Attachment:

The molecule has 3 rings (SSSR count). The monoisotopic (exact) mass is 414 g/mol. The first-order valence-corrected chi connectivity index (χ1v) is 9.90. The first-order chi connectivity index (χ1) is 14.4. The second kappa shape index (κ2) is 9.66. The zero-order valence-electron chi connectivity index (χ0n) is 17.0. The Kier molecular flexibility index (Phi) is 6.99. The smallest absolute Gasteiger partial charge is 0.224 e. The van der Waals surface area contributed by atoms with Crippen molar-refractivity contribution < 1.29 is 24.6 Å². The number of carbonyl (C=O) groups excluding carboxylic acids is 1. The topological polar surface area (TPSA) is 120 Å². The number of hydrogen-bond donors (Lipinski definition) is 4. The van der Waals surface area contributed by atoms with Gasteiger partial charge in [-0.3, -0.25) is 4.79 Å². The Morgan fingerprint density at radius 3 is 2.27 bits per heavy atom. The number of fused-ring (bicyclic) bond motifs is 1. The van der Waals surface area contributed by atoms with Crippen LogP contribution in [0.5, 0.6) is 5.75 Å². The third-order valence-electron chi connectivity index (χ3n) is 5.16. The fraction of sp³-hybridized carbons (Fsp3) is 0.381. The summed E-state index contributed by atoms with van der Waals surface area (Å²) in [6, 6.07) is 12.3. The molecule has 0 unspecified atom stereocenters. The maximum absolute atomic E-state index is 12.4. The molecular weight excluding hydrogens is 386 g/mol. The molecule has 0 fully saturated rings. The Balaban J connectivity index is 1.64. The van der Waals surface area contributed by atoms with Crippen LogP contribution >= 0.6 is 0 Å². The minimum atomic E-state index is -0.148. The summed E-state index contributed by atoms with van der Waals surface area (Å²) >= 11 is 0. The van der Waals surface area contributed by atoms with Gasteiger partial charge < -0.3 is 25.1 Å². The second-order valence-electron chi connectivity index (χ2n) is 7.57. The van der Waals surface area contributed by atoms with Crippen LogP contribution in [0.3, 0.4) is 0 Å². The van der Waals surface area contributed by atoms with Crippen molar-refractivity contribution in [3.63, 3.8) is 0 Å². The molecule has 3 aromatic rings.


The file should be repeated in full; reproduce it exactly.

The molecule has 3 rings (SSSR count). The monoisotopic (exact) mass is 414 g/mol. The first-order valence-corrected chi connectivity index (χ1v) is 9.90. The first-order chi connectivity index (χ1) is 14.4. The second kappa shape index (κ2) is 9.66. The zero-order valence-electron chi connectivity index (χ0n) is 17.0. The Kier molecular flexibility index (Phi) is 6.99. The smallest absolute Gasteiger partial charge is 0.224 e. The van der Waals surface area contributed by atoms with Crippen molar-refractivity contribution < 1.29 is 24.6 Å². The number of carbonyl (C=O) groups excluding carboxylic acids is 1. The topological polar surface area (TPSA) is 120 Å². The number of hydrogen-bond donors (Lipinski definition) is 4. The van der Waals surface area contributed by atoms with Gasteiger partial charge in [-0.3, -0.25) is 4.79 Å². The Morgan fingerprint density at radius 3 is 2.27 bits per heavy atom. The number of fused-ring (bicyclic) bond motifs is 1. The van der Waals surface area contributed by atoms with Crippen LogP contribution in [0.5, 0.6) is 5.75 Å². The third-order valence-electron chi connectivity index (χ3n) is 5.16. The fraction of sp³-hybridized carbons (Fsp3) is 0.381. The summed E-state index contributed by atoms with van der Waals surface area (Å²) in [6, 6.07) is 12.3. The molecule has 0 unspecified atom stereocenters. The maximum absolute atomic E-state index is 12.4. The molecular weight excluding hydrogens is 386 g/mol. The molecule has 0 fully saturated rings. The Balaban J connectivity index is 1.64. The van der Waals surface area contributed by atoms with Crippen LogP contribution >= 0.6 is 0 Å². The minimum atomic E-state index is -0.148. The summed E-state index contributed by atoms with van der Waals surface area (Å²) >= 11 is 0. The van der Waals surface area contributed by atoms with Gasteiger partial charge < -0.3 is 25.1 Å². The second-order valence-electron chi connectivity index (χ2n) is 7.57. The van der Waals surface area contributed by atoms with Crippen LogP contribution in [0.3, 0.4) is 0 Å². The van der Waals surface area contributed by atoms with Crippen molar-refractivity contribution in [3.63, 3.8) is 0 Å². The molecule has 3 aromatic rings.